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A lot to celebrate: new Point Casino opens
LITTLE BOSTON — During the second preview night for the new Point Casino, there were still some kinks to be worked out. But worry and stress were not on the menu.
Employees mingled with guests, ensuring slot machines were working and admiring the design of the brand-new building.
The new Point Casino opened to the public Thursday — at 52,000 square feet, it’s more than twice the size of the original casino. It has more than 600 machines, up from 150 when the original casino opened in 2002. The new Point also has an event center, a lounge with music stage, an upscale restaurant and two other dining venues.
The Port Gamble S’Klallam Tribe opened its new casino with a bang.
Vendors, local businesses and VIPs hobnobbed with Tribal and casino employees Wednesday evening, trying their luck at the card tables and machines and sampling food.
Tribal members enjoyed a preview Tuesday evening. They blessed the new building — a unique dome design. Built by Sprung Instant Structures, the structure has a recyclable aluminum framework, a tensioned architectural overlay of Kevlar and Teflon, and insulation composed of 25 percent recycled post-consumer glass. Fresh air is circulated 11 times an hour, according to operations manager Johnny Winokur.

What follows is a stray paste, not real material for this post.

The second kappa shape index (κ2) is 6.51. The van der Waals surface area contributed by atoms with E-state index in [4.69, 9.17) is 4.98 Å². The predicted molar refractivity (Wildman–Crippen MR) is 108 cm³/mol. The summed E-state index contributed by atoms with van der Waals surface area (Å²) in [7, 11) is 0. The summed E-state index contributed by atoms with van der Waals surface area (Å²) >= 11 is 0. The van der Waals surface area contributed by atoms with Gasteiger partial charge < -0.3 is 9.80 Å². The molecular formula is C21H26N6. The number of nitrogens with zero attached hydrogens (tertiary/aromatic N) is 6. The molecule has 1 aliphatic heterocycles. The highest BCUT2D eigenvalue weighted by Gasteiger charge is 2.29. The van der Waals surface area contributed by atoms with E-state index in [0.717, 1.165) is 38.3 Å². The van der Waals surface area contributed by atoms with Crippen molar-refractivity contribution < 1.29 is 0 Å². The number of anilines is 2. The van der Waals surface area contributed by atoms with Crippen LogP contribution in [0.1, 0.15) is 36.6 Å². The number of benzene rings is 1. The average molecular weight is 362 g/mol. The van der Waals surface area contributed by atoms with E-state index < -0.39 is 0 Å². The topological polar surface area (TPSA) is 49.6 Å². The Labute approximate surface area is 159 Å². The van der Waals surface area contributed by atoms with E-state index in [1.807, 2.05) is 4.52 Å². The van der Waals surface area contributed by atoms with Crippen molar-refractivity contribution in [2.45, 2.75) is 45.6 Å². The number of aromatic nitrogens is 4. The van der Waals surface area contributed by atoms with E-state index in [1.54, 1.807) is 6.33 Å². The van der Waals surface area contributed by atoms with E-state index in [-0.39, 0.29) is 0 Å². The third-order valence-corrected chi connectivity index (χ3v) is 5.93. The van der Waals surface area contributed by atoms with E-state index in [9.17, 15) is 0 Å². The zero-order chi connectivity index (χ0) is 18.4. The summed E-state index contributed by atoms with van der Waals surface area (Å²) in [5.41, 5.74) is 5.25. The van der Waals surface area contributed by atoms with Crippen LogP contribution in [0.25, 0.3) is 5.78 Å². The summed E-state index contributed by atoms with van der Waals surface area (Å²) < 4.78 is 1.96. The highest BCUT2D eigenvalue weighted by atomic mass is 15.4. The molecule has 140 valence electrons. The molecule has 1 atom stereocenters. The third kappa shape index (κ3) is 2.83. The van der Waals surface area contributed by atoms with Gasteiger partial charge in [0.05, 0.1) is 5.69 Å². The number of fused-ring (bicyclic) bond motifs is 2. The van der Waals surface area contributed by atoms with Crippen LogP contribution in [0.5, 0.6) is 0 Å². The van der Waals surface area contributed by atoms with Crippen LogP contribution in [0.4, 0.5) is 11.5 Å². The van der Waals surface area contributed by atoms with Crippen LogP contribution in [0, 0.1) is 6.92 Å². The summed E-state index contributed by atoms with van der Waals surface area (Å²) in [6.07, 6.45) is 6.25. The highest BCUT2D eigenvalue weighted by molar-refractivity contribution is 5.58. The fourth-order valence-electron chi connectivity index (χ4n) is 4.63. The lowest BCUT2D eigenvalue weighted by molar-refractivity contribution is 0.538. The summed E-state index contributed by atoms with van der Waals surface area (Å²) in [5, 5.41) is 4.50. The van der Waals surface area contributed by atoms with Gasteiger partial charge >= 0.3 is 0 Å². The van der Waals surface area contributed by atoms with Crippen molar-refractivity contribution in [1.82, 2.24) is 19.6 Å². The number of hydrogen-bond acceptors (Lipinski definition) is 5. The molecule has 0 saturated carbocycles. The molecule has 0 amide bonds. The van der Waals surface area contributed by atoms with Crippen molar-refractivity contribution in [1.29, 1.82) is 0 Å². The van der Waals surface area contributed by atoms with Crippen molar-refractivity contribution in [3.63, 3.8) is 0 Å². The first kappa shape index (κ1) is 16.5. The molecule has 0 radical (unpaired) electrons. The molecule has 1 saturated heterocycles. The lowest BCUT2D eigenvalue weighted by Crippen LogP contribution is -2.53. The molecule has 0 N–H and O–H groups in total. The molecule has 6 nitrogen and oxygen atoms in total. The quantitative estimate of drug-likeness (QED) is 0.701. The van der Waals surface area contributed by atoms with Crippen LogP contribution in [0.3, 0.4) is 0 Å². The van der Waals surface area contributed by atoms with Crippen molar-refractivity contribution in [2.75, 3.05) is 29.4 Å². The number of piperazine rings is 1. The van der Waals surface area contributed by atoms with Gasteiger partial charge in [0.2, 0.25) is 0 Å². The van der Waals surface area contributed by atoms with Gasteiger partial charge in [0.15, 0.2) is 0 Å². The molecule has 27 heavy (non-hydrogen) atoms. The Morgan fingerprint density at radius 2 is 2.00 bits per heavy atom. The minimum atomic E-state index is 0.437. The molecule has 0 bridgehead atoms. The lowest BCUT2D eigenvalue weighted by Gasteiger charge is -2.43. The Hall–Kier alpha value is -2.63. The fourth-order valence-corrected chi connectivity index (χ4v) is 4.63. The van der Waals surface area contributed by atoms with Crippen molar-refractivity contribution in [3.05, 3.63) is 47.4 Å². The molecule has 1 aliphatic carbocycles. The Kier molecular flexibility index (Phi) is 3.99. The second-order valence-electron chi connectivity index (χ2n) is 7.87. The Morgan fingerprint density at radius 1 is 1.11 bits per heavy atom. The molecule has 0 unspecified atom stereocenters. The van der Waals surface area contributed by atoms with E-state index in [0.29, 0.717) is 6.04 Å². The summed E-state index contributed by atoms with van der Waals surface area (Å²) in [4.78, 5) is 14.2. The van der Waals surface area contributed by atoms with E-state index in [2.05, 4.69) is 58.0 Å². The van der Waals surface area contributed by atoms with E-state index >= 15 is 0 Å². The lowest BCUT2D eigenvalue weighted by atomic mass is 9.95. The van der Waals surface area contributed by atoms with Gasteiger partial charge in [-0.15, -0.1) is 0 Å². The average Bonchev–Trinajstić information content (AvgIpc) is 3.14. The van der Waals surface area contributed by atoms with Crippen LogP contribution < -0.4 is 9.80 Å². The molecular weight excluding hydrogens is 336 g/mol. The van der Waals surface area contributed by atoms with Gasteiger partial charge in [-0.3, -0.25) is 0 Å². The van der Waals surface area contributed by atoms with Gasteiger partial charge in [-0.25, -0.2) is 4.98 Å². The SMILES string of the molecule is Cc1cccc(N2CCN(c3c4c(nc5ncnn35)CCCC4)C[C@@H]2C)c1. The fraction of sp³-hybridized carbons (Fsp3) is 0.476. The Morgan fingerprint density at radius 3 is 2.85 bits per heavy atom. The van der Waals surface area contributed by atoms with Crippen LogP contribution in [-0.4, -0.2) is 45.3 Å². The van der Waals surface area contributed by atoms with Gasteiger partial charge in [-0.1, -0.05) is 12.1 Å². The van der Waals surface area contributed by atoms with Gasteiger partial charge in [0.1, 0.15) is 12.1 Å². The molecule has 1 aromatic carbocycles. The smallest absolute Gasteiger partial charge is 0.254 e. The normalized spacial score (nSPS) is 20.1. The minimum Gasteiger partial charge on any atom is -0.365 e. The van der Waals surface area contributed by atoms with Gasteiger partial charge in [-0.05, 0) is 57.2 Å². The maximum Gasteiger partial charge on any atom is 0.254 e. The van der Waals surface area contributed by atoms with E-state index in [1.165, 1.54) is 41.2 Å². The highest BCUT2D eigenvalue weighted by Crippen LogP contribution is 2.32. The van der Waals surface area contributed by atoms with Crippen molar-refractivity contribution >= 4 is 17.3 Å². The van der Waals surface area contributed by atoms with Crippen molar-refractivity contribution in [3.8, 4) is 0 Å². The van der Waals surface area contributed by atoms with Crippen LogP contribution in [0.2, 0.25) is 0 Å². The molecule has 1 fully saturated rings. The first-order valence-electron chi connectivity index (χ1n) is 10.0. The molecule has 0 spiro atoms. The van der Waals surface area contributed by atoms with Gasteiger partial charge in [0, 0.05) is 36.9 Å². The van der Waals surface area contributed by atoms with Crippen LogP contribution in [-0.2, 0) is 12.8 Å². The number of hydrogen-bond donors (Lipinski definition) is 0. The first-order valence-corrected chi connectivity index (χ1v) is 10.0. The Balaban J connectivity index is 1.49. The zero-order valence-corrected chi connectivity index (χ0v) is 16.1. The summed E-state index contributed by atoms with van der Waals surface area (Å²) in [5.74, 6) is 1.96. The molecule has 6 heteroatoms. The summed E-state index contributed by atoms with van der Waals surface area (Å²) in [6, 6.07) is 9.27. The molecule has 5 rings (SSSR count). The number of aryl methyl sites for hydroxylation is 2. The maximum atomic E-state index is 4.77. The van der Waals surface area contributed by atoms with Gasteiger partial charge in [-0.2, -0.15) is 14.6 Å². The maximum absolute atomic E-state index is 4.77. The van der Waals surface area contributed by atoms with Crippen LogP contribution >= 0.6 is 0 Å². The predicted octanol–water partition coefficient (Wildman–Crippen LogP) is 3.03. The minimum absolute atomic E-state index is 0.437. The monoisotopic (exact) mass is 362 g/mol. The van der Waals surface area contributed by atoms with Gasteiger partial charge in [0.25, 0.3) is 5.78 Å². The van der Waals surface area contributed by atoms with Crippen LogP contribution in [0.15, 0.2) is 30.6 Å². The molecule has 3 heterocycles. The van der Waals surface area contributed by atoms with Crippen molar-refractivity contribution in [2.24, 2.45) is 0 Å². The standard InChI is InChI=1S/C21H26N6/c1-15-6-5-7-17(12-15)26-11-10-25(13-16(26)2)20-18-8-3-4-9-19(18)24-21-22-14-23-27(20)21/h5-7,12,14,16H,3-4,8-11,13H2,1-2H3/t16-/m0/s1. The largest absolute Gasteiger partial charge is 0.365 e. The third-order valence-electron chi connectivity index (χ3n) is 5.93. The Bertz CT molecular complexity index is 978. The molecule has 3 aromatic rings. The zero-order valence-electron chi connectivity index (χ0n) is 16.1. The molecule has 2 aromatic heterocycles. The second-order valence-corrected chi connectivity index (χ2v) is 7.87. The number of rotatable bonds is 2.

As the north end’s only entertainment venue, The Point has already lined up national headliners: The Marshall Tucker Band (“Heard It In a Love Song,” “Can’t You See”) performs June 28, 8 p.m. to midnight. Smash Mouth (“Walkin’ on the Sun,” “All Star”) will perform Aug. 9, and .38 Special (“Hold On Loosely,” “Rockin’ Into the Night”) will be in town Sept. 23.
Marketing director Scott Laursen said country music artist Clint Black (“Killin’ Time,” “A Better Man”) was signed Wednesday to perform at The Point; Black’s website didn’t have the date set yet Thursday.
Laursen said comedy and mixed martial arts will also be on the lineup soon.
“We’re calling ourselves the Peninsula’s new home for entertainment,” Laursen said in an earlier interview. “It’s an all-new animal.”
The old casino, which is closed, will be converted to offices. While Tribal officials aren’t commenting on the expected increased revenue, the additional employees — 126 to more than 200 — are feeling the economic boom, and some officials have said construction of a hotel could be next.
S’Klallam art is prominently displayed throughout the casino, and guests carried brochures — availble at the front desk — identifying the works and the artists. Among the pieces: A display of paddles behind the cashier’s cage, large wooden murals in the fine dining area, baskets and cedar mats, and drums, carves salmon, masks, panels and weavings.
Two of The Point’s venues are named for landmarks: Little Boston Bistro and Point Julia Deli. The Tribe will soon solicit bids for two carved cedar welcome figures to grace the entrance. Extra-large canoe paddles will be mounted on the columns at the covered entrance, or porte-cochere.
Kelly Sullivan Baze, deputy director of Tribal Services, said in an earlier interview, “I think it’s exciting. I think it’s really good to see such a good product and have it represent the Tribe in a good way. It’s a classy place. Tribal members are going to be very proud.”